Ottawa announcing process to review abuse in Canadian sports

Minister of Sport Carla Qualtrough is expected to announce Monday the process the government will use to review systemic abuse and human rights violations in sports.

Qualtrough told a forum in Geneva last week that she would reveal the details of a “formal, independent mechanism” that would be “trauma-informed.”

“[Qualtrough] … will announce new safe sport measures to continue to address the causes of and prevent maltreatment in Canada’s sport system on Monday,” the government said in a press release. 

The long-awaited announcement comes after the federal government was accused by elite athletes of failing to act in response to abuse in sports. Athletes and their advocates have called on Ottawa to launch a national public inquiry. 

A parliamentary committee also recommended the federal government move forward with a public inquiry into abuse and harassment in sport. That committee investigated the issue and concluded in its final report that there has been a “long-standing pattern of normalizing abuse and maltreatment” in Canada.

Qualtrough’s announcement also comes a day ahead of her appearance at the standing committee on Canadian heritage probing sports abuse where she is expected to face questions about why she hasn’t yet called a public inquiry.

WATCH/ Qualtrough says new safe sport mechanism is coming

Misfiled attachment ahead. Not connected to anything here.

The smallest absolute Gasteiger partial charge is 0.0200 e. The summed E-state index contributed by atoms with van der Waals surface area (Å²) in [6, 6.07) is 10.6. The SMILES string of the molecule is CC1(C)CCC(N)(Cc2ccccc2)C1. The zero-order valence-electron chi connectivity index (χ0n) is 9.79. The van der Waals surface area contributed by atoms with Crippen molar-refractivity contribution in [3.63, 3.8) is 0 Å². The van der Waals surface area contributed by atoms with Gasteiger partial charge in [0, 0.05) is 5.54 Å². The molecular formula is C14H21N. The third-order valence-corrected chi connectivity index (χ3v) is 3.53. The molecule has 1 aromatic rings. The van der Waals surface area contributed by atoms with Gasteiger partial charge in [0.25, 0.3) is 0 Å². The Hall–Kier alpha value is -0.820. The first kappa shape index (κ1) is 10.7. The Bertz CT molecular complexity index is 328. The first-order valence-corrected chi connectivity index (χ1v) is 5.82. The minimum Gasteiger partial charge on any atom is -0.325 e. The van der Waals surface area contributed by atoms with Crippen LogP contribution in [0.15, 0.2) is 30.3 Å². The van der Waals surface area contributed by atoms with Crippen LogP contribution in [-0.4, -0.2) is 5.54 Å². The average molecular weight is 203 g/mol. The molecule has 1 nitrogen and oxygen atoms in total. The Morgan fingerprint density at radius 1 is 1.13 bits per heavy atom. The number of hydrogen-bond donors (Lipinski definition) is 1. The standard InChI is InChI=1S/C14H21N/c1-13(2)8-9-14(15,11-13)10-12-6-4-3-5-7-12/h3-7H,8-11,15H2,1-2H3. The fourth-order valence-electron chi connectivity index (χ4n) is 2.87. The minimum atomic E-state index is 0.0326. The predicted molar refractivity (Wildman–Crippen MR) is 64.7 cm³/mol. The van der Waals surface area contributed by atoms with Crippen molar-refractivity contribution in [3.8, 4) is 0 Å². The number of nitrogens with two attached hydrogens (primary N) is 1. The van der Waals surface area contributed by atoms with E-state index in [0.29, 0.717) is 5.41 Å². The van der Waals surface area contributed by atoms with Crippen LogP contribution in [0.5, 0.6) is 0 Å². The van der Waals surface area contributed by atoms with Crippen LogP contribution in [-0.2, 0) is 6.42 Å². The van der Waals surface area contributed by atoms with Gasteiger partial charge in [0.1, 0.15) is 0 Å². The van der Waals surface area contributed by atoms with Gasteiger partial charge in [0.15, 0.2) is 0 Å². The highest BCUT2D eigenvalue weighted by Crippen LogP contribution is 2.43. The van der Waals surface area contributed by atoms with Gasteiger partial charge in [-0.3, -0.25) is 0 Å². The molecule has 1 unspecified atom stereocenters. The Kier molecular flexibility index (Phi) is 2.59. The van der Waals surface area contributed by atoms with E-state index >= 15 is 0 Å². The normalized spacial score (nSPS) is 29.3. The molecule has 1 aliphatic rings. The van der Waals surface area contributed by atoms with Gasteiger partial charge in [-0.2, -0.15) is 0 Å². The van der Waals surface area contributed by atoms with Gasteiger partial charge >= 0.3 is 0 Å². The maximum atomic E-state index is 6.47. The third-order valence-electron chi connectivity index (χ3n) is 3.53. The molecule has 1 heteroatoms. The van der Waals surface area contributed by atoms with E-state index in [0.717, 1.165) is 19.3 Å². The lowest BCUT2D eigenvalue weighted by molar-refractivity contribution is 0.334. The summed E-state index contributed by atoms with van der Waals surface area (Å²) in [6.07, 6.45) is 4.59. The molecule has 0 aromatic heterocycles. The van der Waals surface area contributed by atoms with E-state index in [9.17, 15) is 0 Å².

Qualtrough says new safe sport mechanism is coming

Federal Sport Minister Carla Qualtrough explains why the government will announce a new mechanism for safe sport next week.

Abuse in sports came into the national spotlight in Canada last year after Hockey Canada reached a settlement with a young woman who alleged she was sexually assaulted in London, Ont. in 2017 by eight hockey players, including members of the World Junior team that year. 

Hockey parents were outraged to learn that their registration fees were going into the National Equity Fund without their knowledge — and that the reserve fund was used to pay out millions of dollars in sexual abuse claims over the years. 

Two parliamentary committees launched investigations into abuse in sport. Elite athletes, including Olympic boxer Myriam Da Silva Rondeau, fencer Emily Mason, and soccer players Ciara McCormak and Andrea Neil, testified about the mental and physical abuse they faced from coaches and officials.

WATCH/ Elite athletes want government action against abuse in sport  

Elite athletes want government action against abuse in sport

Elite athletes from multiple sports testified about abuse and sexual misconduct at the hands of coaches before a parliamentary committee. They say Canada needs a national inquiry into abuse in sport to protect the next generation.

Former minister of sport Pascale-St-Onge repeated her commitment in May to respond to athlete’s requests for a public inquiry.

“I would like to reiterate my commitment and clear any doubts that may remain,” she said. “I will respond to the requests from athletes and survivors for a national inquiry. This is a legitimate request and I’m working to be able to announce this as soon as I can.”

The Bloc Québécois called on St-Onge last week to explain why a public inquiry had not yet been launched. St-Onge told the standing committee on Canadian Heritage in French that a national discussion on such a serious issue must be done the right way, and “unfortunately there was a re-shuffle and I wasn’t able to continue down that road.”

St-Onge told that committee the matter is no longer under her control and she supports whatever the government decides to do.

Qualtrough said last week she also will be announcing a “series of immediate actions” to address issues that abuse survivors have exposed.

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